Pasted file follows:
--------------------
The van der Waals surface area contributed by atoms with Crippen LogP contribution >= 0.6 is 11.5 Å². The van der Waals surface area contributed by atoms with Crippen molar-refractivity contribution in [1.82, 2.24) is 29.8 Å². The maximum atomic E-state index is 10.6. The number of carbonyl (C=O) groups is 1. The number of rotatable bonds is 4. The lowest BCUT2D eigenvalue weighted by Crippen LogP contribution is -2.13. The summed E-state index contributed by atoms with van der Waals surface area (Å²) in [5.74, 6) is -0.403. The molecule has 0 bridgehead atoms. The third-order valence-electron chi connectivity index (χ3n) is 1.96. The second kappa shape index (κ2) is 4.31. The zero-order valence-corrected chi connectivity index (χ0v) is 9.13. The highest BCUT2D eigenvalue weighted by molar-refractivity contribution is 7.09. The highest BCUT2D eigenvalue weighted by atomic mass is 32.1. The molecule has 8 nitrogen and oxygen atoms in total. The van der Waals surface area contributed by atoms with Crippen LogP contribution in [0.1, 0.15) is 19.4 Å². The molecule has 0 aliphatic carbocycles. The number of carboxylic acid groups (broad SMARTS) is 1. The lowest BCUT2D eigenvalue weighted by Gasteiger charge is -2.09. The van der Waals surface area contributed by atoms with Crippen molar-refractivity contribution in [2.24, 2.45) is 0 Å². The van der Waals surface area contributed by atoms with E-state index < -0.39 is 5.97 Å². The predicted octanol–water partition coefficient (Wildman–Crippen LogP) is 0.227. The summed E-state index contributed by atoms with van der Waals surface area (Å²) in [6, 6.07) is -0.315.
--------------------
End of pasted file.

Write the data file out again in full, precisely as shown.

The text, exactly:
The van der Waals surface area contributed by atoms with Crippen LogP contribution >= 0.6 is 11.5 Å². The van der Waals surface area contributed by atoms with Crippen molar-refractivity contribution in [1.82, 2.24) is 29.8 Å². The maximum atomic E-state index is 10.6. The number of carbonyl (C=O) groups is 1. The number of rotatable bonds is 4. The lowest BCUT2D eigenvalue weighted by Crippen LogP contribution is -2.13. The summed E-state index contributed by atoms with van der Waals surface area (Å²) in [5.74, 6) is -0.403. The molecule has 0 bridgehead atoms. The third-order valence-electron chi connectivity index (χ3n) is 1.96. The second kappa shape index (κ2) is 4.31. The zero-order valence-corrected chi connectivity index (χ0v) is 9.13. The highest BCUT2D eigenvalue weighted by molar-refractivity contribution is 7.09. The highest BCUT2D eigenvalue weighted by atomic mass is 32.1. The molecule has 8 nitrogen and oxygen atoms in total. The van der Waals surface area contributed by atoms with Crippen LogP contribution in [0.1, 0.15) is 19.4 Å². The molecule has 0 aliphatic carbocycles. The number of carboxylic acid groups (broad SMARTS) is 1. The lowest BCUT2D eigenvalue weighted by Gasteiger charge is -2.09. The van der Waals surface area contributed by atoms with Crippen molar-refractivity contribution in [2.24, 2.45) is 0 Å². The van der Waals surface area contributed by atoms with E-state index < -0.39 is 5.97 Å². The predicted octanol–water partition coefficient (Wildman–Crippen LogP) is 0.227. The summed E-state index contributed by atoms with van der Waals surface area (Å²) in [6, 6.07) is -0.315.